Sen. Graham tests positive for COVID, says he’s glad he was vaccinated

Sen. Lindsey Graham revealed Monday that he has tested positive for COVID despite being vaccinated against the virus.

The South Carolina Republican said he began to feel ill over the weekend and the House physician informed him of the diagnosis early Monday.

Sen. Lindsey Graham (R-S.C.)
Sen. Lindsey Graham (R-S.C.) (Burhan Ozbilici/AP)

“I started having flu-like symptoms Saturday night and went to the doctor this morning,” Graham said in a statement. “I feel like I have a sinus infection and at present time I have mild symptoms.”

He added that he was glad he got the vaccine because without it, “I am certain I would not feel as well as I do now.”

The 66-year-old said he will be quarantining for 10 days, which could impact Democrats’ hopes of advancing President Biden’s $1 trillion bipartisan infrastructure bill. Graham is one of 17 Senate Republicans backing the package.

It’s not immediately known how much contact Graham has had with other pols in recent days.

The conservative lawmaker shared a photo back in December when he was one of the first Americans to get inoculated against coronavirus following federal emergency approval of the Pfizer vaccine.

He is one of the relatively small percentage of fully vaccinated Americans who have fallen ill with COVID in recent months.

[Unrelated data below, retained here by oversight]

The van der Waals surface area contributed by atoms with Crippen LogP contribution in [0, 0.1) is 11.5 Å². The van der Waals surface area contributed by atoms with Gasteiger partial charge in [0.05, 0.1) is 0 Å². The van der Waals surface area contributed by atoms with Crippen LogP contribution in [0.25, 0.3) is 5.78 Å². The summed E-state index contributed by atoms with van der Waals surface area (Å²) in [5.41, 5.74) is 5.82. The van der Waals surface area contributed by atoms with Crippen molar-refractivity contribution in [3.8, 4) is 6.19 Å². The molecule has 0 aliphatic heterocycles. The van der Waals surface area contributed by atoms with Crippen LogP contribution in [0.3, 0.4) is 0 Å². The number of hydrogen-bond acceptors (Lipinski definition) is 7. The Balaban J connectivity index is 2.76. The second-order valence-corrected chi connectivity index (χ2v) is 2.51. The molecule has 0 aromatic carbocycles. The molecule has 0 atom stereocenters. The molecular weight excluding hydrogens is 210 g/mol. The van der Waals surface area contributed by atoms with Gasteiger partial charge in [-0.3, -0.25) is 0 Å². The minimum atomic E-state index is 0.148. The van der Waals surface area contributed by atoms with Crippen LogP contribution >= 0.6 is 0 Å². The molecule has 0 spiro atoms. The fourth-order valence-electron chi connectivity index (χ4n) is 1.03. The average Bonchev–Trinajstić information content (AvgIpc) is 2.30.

Less than 0.1% of vaccinated Americans have tested positive for the virus. Those who do tend to experience less severe symptoms than the unvaccinated, according to data from the Centers for Disease Control and Prevention.

While so-called “breakthrough” cases are rare, federal officials have warned that fully vaccinated people infected with the highly-contagious delta variant can spread the virus as easily as those who are unvaccinated.

That led the CDC to recommend people in areas with high cases numbers to mask up, regardless of vaccination status.

The delta variant has led to an uptick in infections and hospitalizations, especially in areas with low vaccination rates.

Experts reiterated over the weekend that getting immunized against the virus is still the best option.

“If you do get infected, the likelihood of your getting a severe outcome of the infection is very low,” Dr. Anthony Fauci, director of the National Institute of Allergy and Infectious Diseases, told “Face the Nation.” “It is much more likely that you will be either without symptoms or minimally symptomatic. So the vaccine is doing what you want it to do. It’s protecting people from getting sick.”

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